House Science Committee Attacks Scientists

In a must-read article published yesterday on vox.com, David Roberts argues that “The House science committee is worse than the Benghazi committee.”

“The Benghazi committee is not even the worst committee in the House,” Roberts contends. “I’d argue that the House science committee, under the chairmanship of Lamar Smith (R-TX), deserves that superlative for its open-ended, Orwellian attempts to intimidate some of the nation’s leading scientists and scientific institutions.”

Roberts writes:

The science committee’s modus operandi is similar to the Benghazi committee’s — sweeping, catchall investigations, with no specific allegations of wrongdoing or clear rationale, searching through private documents for out-of-context bits and pieces to leak to the press, hoping to gain short-term political advantage — but it stands to do more lasting long-term damage.

In both cases, the investigations have continued long after all questions have been answered. (There were half a dozen probes into Benghazi before this one.) In both cases, the chair has drifted from inquiry to inquisition. But with Benghazi, the only threat is to the reputation of Hillary Clinton, who has the resources to defend herself. With the science committee, it is working scientists being intimidated, who often do not have the resources to defend themselves, and the threat is to the integrity of the scientific process in the US. It won’t take much for scientists to get the message that research into politically contested topics is more hassle than it’s worth.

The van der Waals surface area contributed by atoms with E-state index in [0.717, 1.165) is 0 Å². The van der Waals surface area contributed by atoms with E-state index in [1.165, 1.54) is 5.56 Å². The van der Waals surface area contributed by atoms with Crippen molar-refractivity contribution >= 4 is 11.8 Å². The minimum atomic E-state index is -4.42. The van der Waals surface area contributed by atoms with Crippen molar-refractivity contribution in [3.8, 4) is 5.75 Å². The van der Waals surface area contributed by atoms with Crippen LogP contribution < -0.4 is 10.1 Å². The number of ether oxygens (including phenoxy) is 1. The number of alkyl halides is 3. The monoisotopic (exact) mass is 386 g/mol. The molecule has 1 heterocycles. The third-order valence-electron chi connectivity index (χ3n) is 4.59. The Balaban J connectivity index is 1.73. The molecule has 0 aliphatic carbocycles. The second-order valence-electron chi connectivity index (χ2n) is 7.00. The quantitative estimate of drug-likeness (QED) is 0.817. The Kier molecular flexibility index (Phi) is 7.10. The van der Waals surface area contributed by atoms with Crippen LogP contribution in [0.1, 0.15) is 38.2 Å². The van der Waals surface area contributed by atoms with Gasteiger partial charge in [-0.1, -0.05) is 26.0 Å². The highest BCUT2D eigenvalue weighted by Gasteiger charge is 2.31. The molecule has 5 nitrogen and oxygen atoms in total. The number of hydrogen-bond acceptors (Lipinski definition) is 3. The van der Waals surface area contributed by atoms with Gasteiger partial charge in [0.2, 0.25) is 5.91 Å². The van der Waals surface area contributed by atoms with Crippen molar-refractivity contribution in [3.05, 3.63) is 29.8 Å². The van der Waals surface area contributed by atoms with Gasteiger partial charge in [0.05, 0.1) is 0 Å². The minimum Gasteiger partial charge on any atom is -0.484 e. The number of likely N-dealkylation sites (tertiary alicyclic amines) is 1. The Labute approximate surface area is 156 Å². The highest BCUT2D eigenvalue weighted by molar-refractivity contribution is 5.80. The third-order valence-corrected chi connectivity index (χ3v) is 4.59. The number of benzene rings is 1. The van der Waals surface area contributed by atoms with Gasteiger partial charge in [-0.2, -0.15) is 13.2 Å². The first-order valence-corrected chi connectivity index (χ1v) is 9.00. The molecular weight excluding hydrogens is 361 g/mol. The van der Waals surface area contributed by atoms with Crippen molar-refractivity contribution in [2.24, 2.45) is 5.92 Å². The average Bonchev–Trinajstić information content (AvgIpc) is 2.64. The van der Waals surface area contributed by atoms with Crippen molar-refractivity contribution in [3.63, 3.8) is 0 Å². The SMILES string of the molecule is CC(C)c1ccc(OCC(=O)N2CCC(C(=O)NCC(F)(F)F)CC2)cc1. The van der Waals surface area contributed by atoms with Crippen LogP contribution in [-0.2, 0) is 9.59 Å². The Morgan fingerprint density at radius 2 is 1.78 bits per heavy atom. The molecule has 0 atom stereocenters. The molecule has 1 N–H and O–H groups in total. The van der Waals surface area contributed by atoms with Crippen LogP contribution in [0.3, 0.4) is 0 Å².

Roberts provides three key examples.  The first involves a scientist named Thomas Karl, who along with colleagues in June published a peer-reviewed paper in the journal Science called “Possible artifacts of data biases in the recent global surface warming hiatus.” It cast doubt on the global warming “pause” that has become the latest cause célèbre for climate change doubters.  So Smith went after the National Oceanic and Atmospheric Administration, where Karl works as the director of the National Centers for Environmental Information (NCEI).  The Committee chair made three written requests for information about Karl’s study, all of which NOAA responded to in writing and in personal briefings.  “Among Smith’s repeated demands: access to the data and methods behind NOAA’s work on climate. Except, as NOAA and Democratic members of the committee kept trying to explain, those data and methods are posted on the internet. Anyone can access them. Yet Republicans kept demanding them.”

According to a blistering letter from the ranking Democrat on the Committee, Rep. Eddie Bernice Johnson (D-TX),

On October 13, the committee subpoenaed nearly seven years of internal deliberations and communications among scientists at the National Oceanic and Atmospheric Administration, including “all documents and communications” related to NOAA’s measurement of our climate.

“All documents and communications” would presumably include emails, preliminary drafts, peer review comments, notes, audio recordings, and a treasure trove of other material. This would mean thousands upon thousands of records for employees to identify and go through and analyze for no clearly stated purpose.

NOAA was given two weeks to comply.

Johnson’s letter adds that under Smith’s chairmanship the Committee has already in two years and ten months issued more subpoenas (six) than had been issued in the entire previous 54 years of the Committee’s existence.